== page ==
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The permanent interests of the House of Trump

 Donald Trump Jr. a month before the election. Photograph by Gage Skidmore

Donald Trump Jr. a month before the election. Photograph by Gage Skidmore

Each man kills the thing he loves
    By each let this be heard, 
Some do it with a bitter look, 
    Some with a flattering word, 
The coward does it with a kiss, 
    The brave man with a sword!

Some kill their love when they are young, 
    And some when they are old, 
Some strangle with the hands of Lust, 
    Some with the hands of Gold: 
The kindest use a knife, because
    The dead so soon grow cold.

Some love too little, some too long, 
    Some sell, and others buy; 
Some do the deed with many tears, 
    And some without a sigh: 
For each man kills the thing he loves, 
    Yet each man does not die.

– From Oscar Wilde’s “The Ballad of Reading Gaol”

With all due respect to Wilde, I think dear Oscar got it backward: Each man doesn’t kill the thing he loves. Each man is killed by it.

For the House of Trump – which is not quite the House of Atreus, Aeschylus not being an American strong suit – the love of all things Slavic has proved a fateful attraction and distraction. The Czechoslovakian first wife, the Slovenian third wife, the ties to Russian businessmen and entertainers who do not have quite the international status of an Andrea Bocelli, the Miss Universe pageant in Moscow, the admiration for Vladimir Putin – these speak of an affinity for and an identification with Slavic culture, which embraces everyone from the aforementioned groups to the Croats, Serbs and Poles, among others.

There is nothing wrong with admiration for foreign cultures. There is much, however that is wrong with accepting aid from a foreign government, particularly an adversarial one, particularly when you are running for president of the United States.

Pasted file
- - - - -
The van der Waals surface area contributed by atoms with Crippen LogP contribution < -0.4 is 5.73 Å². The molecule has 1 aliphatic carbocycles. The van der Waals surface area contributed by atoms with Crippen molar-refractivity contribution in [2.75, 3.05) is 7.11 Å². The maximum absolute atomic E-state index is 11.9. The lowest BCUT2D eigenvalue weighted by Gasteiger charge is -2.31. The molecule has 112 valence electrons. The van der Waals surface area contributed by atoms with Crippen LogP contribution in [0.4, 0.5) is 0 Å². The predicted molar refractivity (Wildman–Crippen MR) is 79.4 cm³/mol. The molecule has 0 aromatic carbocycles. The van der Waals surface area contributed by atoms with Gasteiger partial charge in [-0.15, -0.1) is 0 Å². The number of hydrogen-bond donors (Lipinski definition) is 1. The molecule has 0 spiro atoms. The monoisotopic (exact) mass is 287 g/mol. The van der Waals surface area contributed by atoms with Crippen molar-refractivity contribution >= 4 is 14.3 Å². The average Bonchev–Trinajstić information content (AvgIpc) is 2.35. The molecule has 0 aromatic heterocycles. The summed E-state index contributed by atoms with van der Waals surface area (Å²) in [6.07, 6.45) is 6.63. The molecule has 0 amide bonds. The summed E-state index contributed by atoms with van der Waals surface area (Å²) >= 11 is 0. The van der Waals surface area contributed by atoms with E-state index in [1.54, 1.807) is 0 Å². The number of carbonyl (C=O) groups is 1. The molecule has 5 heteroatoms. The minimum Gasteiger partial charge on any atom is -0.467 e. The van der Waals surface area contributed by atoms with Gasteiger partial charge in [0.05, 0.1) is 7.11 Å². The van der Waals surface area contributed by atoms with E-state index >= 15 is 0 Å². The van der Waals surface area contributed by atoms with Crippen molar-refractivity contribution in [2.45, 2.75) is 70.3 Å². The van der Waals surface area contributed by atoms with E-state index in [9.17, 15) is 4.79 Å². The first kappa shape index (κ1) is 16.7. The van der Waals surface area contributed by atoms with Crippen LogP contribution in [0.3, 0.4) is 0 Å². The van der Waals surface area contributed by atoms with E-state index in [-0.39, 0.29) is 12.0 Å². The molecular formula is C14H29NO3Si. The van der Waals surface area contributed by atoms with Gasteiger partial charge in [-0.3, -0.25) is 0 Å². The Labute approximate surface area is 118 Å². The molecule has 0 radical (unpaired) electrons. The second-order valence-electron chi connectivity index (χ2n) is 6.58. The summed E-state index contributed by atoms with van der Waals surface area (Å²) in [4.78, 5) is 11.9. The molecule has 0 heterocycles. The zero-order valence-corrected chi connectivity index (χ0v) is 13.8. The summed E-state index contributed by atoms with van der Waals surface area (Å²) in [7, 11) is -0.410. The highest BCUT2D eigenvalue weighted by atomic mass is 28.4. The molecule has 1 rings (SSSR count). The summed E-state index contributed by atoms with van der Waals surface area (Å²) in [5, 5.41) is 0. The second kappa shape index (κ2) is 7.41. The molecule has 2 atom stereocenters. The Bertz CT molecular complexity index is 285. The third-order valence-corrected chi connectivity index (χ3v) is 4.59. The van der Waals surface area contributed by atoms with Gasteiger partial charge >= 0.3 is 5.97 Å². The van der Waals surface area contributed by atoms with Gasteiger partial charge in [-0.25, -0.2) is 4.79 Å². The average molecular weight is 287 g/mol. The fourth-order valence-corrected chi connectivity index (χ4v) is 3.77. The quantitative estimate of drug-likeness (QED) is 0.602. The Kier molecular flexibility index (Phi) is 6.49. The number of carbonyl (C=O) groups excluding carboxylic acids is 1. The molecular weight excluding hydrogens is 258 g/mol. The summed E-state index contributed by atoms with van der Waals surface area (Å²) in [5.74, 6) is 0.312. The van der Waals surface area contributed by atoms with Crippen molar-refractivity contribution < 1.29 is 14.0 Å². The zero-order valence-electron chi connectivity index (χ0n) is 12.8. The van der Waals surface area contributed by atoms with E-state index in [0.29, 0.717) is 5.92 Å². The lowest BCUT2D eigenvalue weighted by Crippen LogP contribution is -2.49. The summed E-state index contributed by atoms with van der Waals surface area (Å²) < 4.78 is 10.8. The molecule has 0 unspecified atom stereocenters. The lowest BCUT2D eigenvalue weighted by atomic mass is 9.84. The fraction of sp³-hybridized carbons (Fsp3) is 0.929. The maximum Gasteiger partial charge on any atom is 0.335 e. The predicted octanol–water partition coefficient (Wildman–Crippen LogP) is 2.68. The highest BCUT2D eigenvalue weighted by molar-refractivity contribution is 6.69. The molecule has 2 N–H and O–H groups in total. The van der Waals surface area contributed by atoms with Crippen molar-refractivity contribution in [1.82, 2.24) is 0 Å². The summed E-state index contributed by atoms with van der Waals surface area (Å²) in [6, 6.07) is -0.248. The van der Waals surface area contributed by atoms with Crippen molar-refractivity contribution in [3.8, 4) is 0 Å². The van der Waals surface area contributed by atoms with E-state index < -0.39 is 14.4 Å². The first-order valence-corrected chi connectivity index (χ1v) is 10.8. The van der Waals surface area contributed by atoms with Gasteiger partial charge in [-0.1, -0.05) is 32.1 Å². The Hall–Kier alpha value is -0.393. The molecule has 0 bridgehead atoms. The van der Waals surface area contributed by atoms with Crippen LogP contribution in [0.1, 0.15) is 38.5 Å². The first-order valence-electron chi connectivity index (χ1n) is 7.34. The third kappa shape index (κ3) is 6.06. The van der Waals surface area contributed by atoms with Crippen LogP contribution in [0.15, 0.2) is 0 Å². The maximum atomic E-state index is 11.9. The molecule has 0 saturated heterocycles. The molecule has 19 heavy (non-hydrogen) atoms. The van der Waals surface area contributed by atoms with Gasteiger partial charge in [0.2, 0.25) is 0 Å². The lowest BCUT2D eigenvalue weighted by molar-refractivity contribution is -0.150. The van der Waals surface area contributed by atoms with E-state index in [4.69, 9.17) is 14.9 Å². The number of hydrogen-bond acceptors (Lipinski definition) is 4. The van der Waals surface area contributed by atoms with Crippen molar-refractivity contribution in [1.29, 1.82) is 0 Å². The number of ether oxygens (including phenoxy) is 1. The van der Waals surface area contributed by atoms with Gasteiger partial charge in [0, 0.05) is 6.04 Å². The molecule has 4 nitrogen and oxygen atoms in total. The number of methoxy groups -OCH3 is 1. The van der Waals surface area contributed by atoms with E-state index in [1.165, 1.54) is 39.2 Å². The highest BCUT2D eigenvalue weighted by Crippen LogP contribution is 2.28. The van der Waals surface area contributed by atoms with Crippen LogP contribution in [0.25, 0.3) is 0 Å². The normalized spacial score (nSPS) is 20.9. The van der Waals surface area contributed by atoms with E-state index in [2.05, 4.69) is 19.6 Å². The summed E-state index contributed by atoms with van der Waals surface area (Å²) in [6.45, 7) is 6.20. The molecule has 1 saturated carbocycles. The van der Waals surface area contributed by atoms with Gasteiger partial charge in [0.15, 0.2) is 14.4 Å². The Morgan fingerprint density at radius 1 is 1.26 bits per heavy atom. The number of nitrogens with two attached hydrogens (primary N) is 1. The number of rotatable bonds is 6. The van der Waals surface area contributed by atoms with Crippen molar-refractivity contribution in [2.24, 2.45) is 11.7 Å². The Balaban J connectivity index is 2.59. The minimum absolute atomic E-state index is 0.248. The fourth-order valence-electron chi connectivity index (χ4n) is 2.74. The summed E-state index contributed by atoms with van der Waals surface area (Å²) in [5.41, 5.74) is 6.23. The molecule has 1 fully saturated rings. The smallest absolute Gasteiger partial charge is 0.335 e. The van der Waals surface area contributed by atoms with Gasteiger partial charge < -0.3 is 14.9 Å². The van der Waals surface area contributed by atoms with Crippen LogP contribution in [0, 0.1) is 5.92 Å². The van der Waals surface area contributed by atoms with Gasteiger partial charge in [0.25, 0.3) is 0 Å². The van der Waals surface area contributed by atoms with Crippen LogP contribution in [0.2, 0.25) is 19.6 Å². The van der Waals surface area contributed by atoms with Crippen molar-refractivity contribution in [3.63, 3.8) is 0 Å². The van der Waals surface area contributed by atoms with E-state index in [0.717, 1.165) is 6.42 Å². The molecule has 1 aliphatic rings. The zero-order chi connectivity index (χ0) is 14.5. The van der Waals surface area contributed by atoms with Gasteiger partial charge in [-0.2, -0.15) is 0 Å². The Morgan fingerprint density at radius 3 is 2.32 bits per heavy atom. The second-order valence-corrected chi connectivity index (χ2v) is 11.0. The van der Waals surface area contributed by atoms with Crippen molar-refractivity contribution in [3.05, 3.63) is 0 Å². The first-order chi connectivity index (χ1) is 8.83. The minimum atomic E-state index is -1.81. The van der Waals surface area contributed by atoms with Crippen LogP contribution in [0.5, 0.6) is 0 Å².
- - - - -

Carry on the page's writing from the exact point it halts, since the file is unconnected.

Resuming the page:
This brings us to the mess in which we now find ourselves, courtesy of – ah, the irony – emails, this time those of Donald Trump Jr. They describe a family and a supporting cast of unattractive men and women involved in varying degrees in a meeting in which the Russian government dangled the prospect of allegedly damning information about then presidential candidate Hillary Clinton, no doubt in an attempt to gauge the power of opportunism to trump, as it were, patriotism. The trap was set. The snare was made.

Originally, Donald Trump Jr., the big catch here, suggested that the meeting with Kremlin-tied lawyer Natalia Veselnitskaya was about Russia’s ban on American adoptions, which went into effect on the first day of 2013. Ostensibly, the law – known as the Dima Yakovlev Law – was a reaction to some negligent, abusive American parents. (It is named for the toddler who died nine years ago this month, because his American father left him in a car for nine hours, having forgotten to take him to daycare. The father, Miles Harrison, was acquitted of involuntary manslaughter in 2009 by a Fairfax, Va. court.)

The law, however, is also a retaliation for the United States’ Magnitsky Act, which places sanctions on corrupt Russians, stemming from a tax scandal exposed by Russian lawyer Sergei Magnitsky.

It’s hard to believe any member of the Trump family – which has proved itself more than capable of reproduction and defined mainly by self-interest – would care about Russian adoptions, which are said by The New York Times to be popular in America. You have to ask yourself why. Could it be because most American orphans are not white and Russian orphans are?

And yet, many of these children suffer from fetal alcohol spectrum disorder. Often they can’t adjust. And neither can their adoptive American parents, who have in some cases met them not only with negligence and abuse but ultimately rejection.

Yet these unfortunate children offer an insight into a connection among Trump, his supporters and Russia – a streak of nationalism that seeks to retain a white, Christian majority.

Is any of this treason? By American definition, treason is a wartime act, and we are not at war with Russia.

Is it collusion? That will have to be determined by Congress. But I wouldn’t hold my breath waiting for impeachment.

It has become apparent that it may be in virtually everyone’s interests – Trump’s, his family’s, Russia’s, the Republicans’ and even that of the Democrats, who may not like the idea of a President Mike Pence – to keep Trump president.

As the great British Prime Minister Benjamin Disraeli observed: “There are no permanent friends and no permanent enemies, only permanent interests.”